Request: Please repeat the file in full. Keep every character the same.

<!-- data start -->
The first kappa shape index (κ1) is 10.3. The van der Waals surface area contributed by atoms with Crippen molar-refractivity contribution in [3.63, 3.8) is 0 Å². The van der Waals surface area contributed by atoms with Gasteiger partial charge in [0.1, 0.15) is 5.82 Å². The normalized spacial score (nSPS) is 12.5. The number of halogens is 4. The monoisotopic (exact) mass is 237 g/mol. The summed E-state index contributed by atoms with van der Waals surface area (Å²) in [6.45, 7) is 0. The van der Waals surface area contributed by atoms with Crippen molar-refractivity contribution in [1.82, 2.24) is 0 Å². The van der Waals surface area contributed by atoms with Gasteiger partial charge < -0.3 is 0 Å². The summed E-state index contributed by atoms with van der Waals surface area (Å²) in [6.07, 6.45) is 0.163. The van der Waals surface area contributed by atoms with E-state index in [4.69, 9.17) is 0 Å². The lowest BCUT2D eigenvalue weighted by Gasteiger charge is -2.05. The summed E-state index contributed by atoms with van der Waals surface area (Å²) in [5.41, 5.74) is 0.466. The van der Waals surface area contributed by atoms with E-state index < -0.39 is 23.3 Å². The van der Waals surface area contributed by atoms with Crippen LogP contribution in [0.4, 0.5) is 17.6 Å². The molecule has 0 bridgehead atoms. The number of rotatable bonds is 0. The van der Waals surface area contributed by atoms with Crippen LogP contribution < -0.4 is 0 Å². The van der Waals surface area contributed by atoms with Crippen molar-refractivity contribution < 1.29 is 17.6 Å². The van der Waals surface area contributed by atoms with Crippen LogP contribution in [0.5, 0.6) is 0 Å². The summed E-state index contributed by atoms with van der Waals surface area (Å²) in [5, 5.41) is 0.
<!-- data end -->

The first kappa shape index (κ1) is 10.3. The van der Waals surface area contributed by atoms with Crippen molar-refractivity contribution in [3.63, 3.8) is 0 Å². The van der Waals surface area contributed by atoms with Gasteiger partial charge in [0.1, 0.15) is 5.82 Å². The normalized spacial score (nSPS) is 12.5. The number of halogens is 4. The monoisotopic (exact) mass is 237 g/mol. The summed E-state index contributed by atoms with van der Waals surface area (Å²) in [6.45, 7) is 0. The van der Waals surface area contributed by atoms with Crippen molar-refractivity contribution in [1.82, 2.24) is 0 Å². The van der Waals surface area contributed by atoms with Gasteiger partial charge < -0.3 is 0 Å². The summed E-state index contributed by atoms with van der Waals surface area (Å²) in [6.07, 6.45) is 0.163. The van der Waals surface area contributed by atoms with E-state index in [4.69, 9.17) is 0 Å². The lowest BCUT2D eigenvalue weighted by Gasteiger charge is -2.05. The summed E-state index contributed by atoms with van der Waals surface area (Å²) in [5.41, 5.74) is 0.466. The van der Waals surface area contributed by atoms with E-state index < -0.39 is 23.3 Å². The van der Waals surface area contributed by atoms with Crippen LogP contribution in [0.4, 0.5) is 17.6 Å². The molecule has 0 bridgehead atoms. The number of rotatable bonds is 0. The van der Waals surface area contributed by atoms with Crippen LogP contribution < -0.4 is 0 Å². The van der Waals surface area contributed by atoms with Crippen molar-refractivity contribution < 1.29 is 17.6 Å². The van der Waals surface area contributed by atoms with Crippen LogP contribution in [0.5, 0.6) is 0 Å². The summed E-state index contributed by atoms with van der Waals surface area (Å²) in [5, 5.41) is 0.